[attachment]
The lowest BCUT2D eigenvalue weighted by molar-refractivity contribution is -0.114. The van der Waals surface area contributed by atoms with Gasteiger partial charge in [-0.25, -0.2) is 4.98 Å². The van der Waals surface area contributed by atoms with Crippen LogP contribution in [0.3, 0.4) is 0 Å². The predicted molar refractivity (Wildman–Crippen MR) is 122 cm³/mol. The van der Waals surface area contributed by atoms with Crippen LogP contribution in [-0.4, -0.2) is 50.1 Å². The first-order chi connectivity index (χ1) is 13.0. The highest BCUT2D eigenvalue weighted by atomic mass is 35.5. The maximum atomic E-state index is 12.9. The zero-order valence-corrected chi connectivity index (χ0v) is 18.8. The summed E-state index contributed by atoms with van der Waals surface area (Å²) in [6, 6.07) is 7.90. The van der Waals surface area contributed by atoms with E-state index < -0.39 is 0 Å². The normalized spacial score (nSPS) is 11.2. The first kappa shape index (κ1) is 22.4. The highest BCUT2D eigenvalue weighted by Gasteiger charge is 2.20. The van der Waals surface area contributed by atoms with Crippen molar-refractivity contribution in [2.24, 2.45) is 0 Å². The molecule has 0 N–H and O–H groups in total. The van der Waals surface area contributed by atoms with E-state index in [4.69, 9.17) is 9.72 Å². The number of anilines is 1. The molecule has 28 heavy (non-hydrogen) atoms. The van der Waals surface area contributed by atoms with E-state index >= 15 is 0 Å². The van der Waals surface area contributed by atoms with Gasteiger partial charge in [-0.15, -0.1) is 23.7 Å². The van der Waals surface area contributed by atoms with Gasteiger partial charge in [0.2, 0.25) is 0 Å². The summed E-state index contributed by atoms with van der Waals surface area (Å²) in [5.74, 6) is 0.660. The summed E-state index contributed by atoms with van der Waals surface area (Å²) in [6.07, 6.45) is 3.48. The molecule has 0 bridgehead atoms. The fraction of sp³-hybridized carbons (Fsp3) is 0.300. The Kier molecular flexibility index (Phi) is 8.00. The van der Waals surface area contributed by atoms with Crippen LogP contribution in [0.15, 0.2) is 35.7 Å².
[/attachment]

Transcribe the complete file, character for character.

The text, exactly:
The lowest BCUT2D eigenvalue weighted by molar-refractivity contribution is -0.114. The van der Waals surface area contributed by atoms with Gasteiger partial charge in [-0.25, -0.2) is 4.98 Å². The van der Waals surface area contributed by atoms with Crippen LogP contribution in [0.3, 0.4) is 0 Å². The predicted molar refractivity (Wildman–Crippen MR) is 122 cm³/mol. The van der Waals surface area contributed by atoms with Crippen LogP contribution in [-0.4, -0.2) is 50.1 Å². The first-order chi connectivity index (χ1) is 13.0. The highest BCUT2D eigenvalue weighted by atomic mass is 35.5. The maximum atomic E-state index is 12.9. The zero-order valence-corrected chi connectivity index (χ0v) is 18.8. The summed E-state index contributed by atoms with van der Waals surface area (Å²) in [6, 6.07) is 7.90. The van der Waals surface area contributed by atoms with E-state index < -0.39 is 0 Å². The normalized spacial score (nSPS) is 11.2. The first kappa shape index (κ1) is 22.4. The highest BCUT2D eigenvalue weighted by Gasteiger charge is 2.20. The van der Waals surface area contributed by atoms with Crippen molar-refractivity contribution in [2.24, 2.45) is 0 Å². The molecule has 0 N–H and O–H groups in total. The van der Waals surface area contributed by atoms with E-state index in [4.69, 9.17) is 9.72 Å². The number of anilines is 1. The molecule has 28 heavy (non-hydrogen) atoms. The van der Waals surface area contributed by atoms with E-state index >= 15 is 0 Å². The van der Waals surface area contributed by atoms with Gasteiger partial charge in [-0.15, -0.1) is 23.7 Å². The van der Waals surface area contributed by atoms with Gasteiger partial charge in [0.2, 0.25) is 0 Å². The summed E-state index contributed by atoms with van der Waals surface area (Å²) in [5.74, 6) is 0.660. The summed E-state index contributed by atoms with van der Waals surface area (Å²) in [6.07, 6.45) is 3.48. The molecule has 0 bridgehead atoms. The fraction of sp³-hybridized carbons (Fsp3) is 0.300. The Kier molecular flexibility index (Phi) is 8.00. The van der Waals surface area contributed by atoms with Crippen LogP contribution in [0.15, 0.2) is 35.7 Å².